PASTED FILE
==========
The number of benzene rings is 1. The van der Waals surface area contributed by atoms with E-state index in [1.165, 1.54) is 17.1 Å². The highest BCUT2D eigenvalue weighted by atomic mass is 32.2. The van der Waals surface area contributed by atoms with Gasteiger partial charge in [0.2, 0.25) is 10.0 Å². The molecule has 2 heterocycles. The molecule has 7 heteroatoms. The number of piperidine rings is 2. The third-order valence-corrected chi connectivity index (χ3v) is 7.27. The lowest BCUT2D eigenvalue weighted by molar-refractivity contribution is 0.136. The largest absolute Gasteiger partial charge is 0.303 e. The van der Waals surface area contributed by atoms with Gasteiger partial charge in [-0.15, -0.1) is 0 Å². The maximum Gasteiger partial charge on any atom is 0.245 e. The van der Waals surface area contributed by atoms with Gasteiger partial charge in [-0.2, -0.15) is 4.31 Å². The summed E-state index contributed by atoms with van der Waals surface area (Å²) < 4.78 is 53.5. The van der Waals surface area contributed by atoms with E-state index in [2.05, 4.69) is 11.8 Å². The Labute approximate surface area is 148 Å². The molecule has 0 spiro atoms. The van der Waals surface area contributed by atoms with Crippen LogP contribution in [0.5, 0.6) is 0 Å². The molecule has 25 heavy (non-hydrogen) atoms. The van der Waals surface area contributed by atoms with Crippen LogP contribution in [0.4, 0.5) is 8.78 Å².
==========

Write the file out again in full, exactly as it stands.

The number of benzene rings is 1. The van der Waals surface area contributed by atoms with E-state index in [1.165, 1.54) is 17.1 Å². The highest BCUT2D eigenvalue weighted by atomic mass is 32.2. The van der Waals surface area contributed by atoms with Gasteiger partial charge in [0.2, 0.25) is 10.0 Å². The molecule has 2 heterocycles. The molecule has 7 heteroatoms. The number of piperidine rings is 2. The third-order valence-corrected chi connectivity index (χ3v) is 7.27. The lowest BCUT2D eigenvalue weighted by molar-refractivity contribution is 0.136. The largest absolute Gasteiger partial charge is 0.303 e. The van der Waals surface area contributed by atoms with Gasteiger partial charge in [-0.15, -0.1) is 0 Å². The maximum Gasteiger partial charge on any atom is 0.245 e. The van der Waals surface area contributed by atoms with Gasteiger partial charge in [-0.2, -0.15) is 4.31 Å². The summed E-state index contributed by atoms with van der Waals surface area (Å²) < 4.78 is 53.5. The van der Waals surface area contributed by atoms with E-state index in [2.05, 4.69) is 11.8 Å². The Labute approximate surface area is 148 Å². The molecule has 0 spiro atoms. The van der Waals surface area contributed by atoms with Crippen LogP contribution in [0.5, 0.6) is 0 Å². The molecule has 25 heavy (non-hydrogen) atoms. The van der Waals surface area contributed by atoms with Crippen LogP contribution in [0.4, 0.5) is 8.78 Å².